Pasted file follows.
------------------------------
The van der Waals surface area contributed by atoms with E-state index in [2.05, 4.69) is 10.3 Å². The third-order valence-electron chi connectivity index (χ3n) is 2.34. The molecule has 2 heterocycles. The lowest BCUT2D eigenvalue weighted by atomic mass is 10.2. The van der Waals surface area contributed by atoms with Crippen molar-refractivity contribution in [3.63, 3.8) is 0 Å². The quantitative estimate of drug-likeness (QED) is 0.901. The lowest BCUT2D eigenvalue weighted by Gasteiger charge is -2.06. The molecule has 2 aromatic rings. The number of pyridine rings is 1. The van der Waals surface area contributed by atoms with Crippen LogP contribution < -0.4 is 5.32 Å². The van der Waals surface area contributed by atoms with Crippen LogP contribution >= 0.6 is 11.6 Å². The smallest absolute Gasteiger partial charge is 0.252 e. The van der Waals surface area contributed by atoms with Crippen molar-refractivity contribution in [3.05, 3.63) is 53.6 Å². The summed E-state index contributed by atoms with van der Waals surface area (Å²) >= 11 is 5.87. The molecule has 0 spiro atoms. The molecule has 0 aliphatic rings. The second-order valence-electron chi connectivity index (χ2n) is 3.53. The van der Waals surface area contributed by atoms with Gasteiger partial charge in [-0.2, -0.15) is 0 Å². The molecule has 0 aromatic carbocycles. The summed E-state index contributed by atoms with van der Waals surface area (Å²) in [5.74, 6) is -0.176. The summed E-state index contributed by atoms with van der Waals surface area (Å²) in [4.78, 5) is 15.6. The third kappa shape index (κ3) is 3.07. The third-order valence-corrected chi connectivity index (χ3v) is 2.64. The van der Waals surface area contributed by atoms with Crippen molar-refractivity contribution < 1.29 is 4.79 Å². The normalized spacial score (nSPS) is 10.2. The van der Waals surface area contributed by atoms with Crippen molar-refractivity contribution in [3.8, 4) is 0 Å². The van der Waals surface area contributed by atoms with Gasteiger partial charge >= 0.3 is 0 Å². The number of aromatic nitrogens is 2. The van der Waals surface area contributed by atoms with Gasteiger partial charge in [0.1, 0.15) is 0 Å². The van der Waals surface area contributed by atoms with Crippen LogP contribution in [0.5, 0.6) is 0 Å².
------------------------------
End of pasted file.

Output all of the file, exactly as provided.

The van der Waals surface area contributed by atoms with E-state index in [2.05, 4.69) is 10.3 Å². The third-order valence-electron chi connectivity index (χ3n) is 2.34. The molecule has 2 heterocycles. The lowest BCUT2D eigenvalue weighted by atomic mass is 10.2. The van der Waals surface area contributed by atoms with Crippen molar-refractivity contribution in [3.63, 3.8) is 0 Å². The quantitative estimate of drug-likeness (QED) is 0.901. The lowest BCUT2D eigenvalue weighted by Gasteiger charge is -2.06. The molecule has 2 aromatic rings. The number of pyridine rings is 1. The van der Waals surface area contributed by atoms with Crippen LogP contribution < -0.4 is 5.32 Å². The van der Waals surface area contributed by atoms with Crippen LogP contribution >= 0.6 is 11.6 Å². The smallest absolute Gasteiger partial charge is 0.252 e. The van der Waals surface area contributed by atoms with Crippen molar-refractivity contribution in [3.05, 3.63) is 53.6 Å². The summed E-state index contributed by atoms with van der Waals surface area (Å²) >= 11 is 5.87. The molecule has 0 spiro atoms. The molecule has 0 aliphatic rings. The second-order valence-electron chi connectivity index (χ2n) is 3.53. The van der Waals surface area contributed by atoms with Gasteiger partial charge in [-0.2, -0.15) is 0 Å². The molecule has 0 aromatic carbocycles. The summed E-state index contributed by atoms with van der Waals surface area (Å²) in [5.74, 6) is -0.176. The summed E-state index contributed by atoms with van der Waals surface area (Å²) in [4.78, 5) is 15.6. The third kappa shape index (κ3) is 3.07. The third-order valence-corrected chi connectivity index (χ3v) is 2.64. The van der Waals surface area contributed by atoms with Crippen molar-refractivity contribution < 1.29 is 4.79 Å². The normalized spacial score (nSPS) is 10.2. The van der Waals surface area contributed by atoms with Crippen molar-refractivity contribution in [3.8, 4) is 0 Å². The van der Waals surface area contributed by atoms with Gasteiger partial charge >= 0.3 is 0 Å². The number of aromatic nitrogens is 2. The van der Waals surface area contributed by atoms with Gasteiger partial charge in [0.1, 0.15) is 0 Å². The van der Waals surface area contributed by atoms with Crippen LogP contribution in [0.5, 0.6) is 0 Å².